Making & Living With Cancer's Tough Choices
“This is a life and death decision.” How many times have people around you thrown around that phrase? Probably a lot when it comes time to ponder things like, “Do we get cheeseburgers or chicken sandwiches?” or, “Do we get the extended warranty or not?” or even, “Do we get the chocolate cheesecake or the strawberry brandy shortcake?” You know – life’s real burning questions. The thing is, when you have cancer that phrase takes on a completely different meaning – the most dreadfully literal definition possible.
Almost every decision you make when you have cancer can be a “life and death” decision. From what medicine to take and when, to simply choosing whether to stay as an inpatient or go home. It seems like every single choice you are presented with from diagnosis to remission is one of the most weighty choices you’ll make in your life, so how do you know that you are choosing correctly?
Getting cancer is overwhelming
First, let me assure you that you are not alone in your confusion. Getting cancer is overwhelming and one of the worst parts is people who are throwing so much information at you from minute one and then asking you to make snap decisions with little to no information other than what the doctor says. It’s like, “umm, OK, can I get a second opinion? Google it? Visit the local library? No?” It’s always, “choosechoosechoose NOWNOWNOWNOWNOWNOW!” Or, at least, that’s what it felt like. No one really talks like that, obviously, but as I picture my cancer experience that’s what the speech bubble above the doc’s head is filled with. Sufficed to say I was confused, overwhelmed, and since there was no public library in a 5-mile radius, I agreed with the doctors. Turned out they were wrong four times before they were right.
So how do you make an informed decision when you aren’t being given time to get informed? Well, there’s always Google on your phone. I know, I know. You get more reliable information from the guy in plaid pants who hangs out at the dog track (“this one’s a sure winner, kid”), but still, it’s better than nothing. You can also ask the doctor if there’s another patient who might be willing to speak with you. In my experience cancer patients are more eager than most to help others who have been recently diagnosed, and hearing about their experiences can be invaluable. I wish I had known about this very website before I began my cancer journey, it would have saved me a ton of time. And mouth sores. Finally, you can talk to some of the nurses in the chemo area. Nurses have seen everything, and they are the ones that are there where the rubber really meets the road, so to speak. They may not be able to dispense medical information, but they can certainly help you understand some of the things you may be in store for and give you some suggestions on how to prepare.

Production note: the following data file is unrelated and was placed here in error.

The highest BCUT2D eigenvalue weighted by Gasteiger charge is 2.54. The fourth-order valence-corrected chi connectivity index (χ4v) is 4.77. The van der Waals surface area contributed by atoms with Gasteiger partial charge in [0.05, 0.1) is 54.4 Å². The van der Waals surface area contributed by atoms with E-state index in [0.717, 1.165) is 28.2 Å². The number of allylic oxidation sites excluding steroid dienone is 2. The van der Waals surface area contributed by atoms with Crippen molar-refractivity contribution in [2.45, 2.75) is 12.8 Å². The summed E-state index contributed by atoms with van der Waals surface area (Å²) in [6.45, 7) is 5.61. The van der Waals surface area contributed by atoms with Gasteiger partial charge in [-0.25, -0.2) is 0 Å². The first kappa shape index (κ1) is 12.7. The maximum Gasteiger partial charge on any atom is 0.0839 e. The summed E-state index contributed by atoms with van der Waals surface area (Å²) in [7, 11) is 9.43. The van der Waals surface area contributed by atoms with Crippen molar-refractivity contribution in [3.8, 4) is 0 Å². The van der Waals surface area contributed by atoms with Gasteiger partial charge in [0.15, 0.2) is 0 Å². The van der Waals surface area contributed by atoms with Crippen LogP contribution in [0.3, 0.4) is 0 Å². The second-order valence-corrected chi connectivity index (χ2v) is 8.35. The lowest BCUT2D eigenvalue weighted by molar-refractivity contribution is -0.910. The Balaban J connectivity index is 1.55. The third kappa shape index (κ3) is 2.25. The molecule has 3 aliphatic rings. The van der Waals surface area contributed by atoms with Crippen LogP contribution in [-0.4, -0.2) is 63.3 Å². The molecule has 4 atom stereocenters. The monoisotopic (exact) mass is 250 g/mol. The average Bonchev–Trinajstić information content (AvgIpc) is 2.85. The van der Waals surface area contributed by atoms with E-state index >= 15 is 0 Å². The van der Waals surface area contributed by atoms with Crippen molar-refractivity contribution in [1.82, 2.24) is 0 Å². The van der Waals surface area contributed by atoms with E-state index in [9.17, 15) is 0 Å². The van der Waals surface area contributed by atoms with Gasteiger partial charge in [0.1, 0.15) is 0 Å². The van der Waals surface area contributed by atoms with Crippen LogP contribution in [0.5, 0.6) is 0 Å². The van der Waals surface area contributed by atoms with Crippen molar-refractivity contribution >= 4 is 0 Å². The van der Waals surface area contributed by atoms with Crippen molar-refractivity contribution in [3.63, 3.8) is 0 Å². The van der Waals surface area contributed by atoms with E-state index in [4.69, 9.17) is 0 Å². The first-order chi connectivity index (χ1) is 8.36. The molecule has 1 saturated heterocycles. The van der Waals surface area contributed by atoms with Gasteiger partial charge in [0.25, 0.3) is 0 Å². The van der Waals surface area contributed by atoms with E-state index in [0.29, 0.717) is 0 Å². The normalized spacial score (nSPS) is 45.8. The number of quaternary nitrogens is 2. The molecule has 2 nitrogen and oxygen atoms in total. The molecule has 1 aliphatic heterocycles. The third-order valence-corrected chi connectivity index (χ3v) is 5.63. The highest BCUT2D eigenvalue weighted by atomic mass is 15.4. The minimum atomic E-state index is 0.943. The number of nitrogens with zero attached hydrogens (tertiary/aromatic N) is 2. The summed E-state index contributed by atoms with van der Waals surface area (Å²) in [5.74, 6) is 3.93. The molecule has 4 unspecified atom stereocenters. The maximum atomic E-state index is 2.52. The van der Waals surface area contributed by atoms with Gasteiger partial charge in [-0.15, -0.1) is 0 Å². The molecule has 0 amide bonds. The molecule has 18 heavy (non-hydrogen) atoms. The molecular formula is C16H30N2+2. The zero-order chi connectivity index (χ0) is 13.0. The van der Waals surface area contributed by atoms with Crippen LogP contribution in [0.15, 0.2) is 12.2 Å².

Living with the choices
Another aspect of cancer’s choices is living with whatever decision you make. This is easier if things turn out well, but if things don’t, then you will be questioning your decisions, and naturally so. It’s only human to go back and say, “If I only did this...” when things don’t turn out for the best but, to borrow a phrase from the bard, that way lies madness. Time for some tough love – you can’t go back and change the past without a DeLorean and a flux capacitor and since those things aren’t real, you just have to live with the choices you made and do the best you can. Rehashing and wishing upon a star you decided differently is only going to make you unhappy and stress you out, using up valuable emotional fuel that you need to fight cancer.
The fight against cancer is the fight of your life, literally, and you need to pour every ounce of energy you have into surviving. Sure, things may have turned out differently if you walked a different path, but then again, they might have turned out exactly the same – or worse! Maybe you would have ended up right where you are now but also someone made Brussel sprouts for dinner! You just don’t know, no one does, so there’s no point in crying over spilled milk. You pick a path and you stick with it, walking it the best you can. Sorry for the tough love but occasionally, it’s warranted.
We aren't going through this alone
Still, that doesn’t mean you can’t search out others in your situation and commiserate. I mean, that’s like half of what the posts on our website are for – talking to others in the same crap situation you are in and making yourself feel a little bit better that you’re not going through it alone. In fact, I encourage you to find someone to vent with, it will make you feel better. I had someone on this very website who helped me towards the end. They, sadly, lost their battle with cancer but I still think about the conversations every day and I never even met them in person. Never underestimate the power of connecting.
Making, living with, and moving on from the choices you make when you have cancer is a separate mental battle all its own, and you shouldn’t expect yourself to just know how to do it automatically. It takes practice, like anything else, but if you listen to some of us who have done it already, we can certainly help to ease the blow. Talk soon.
Do you experience brain fog?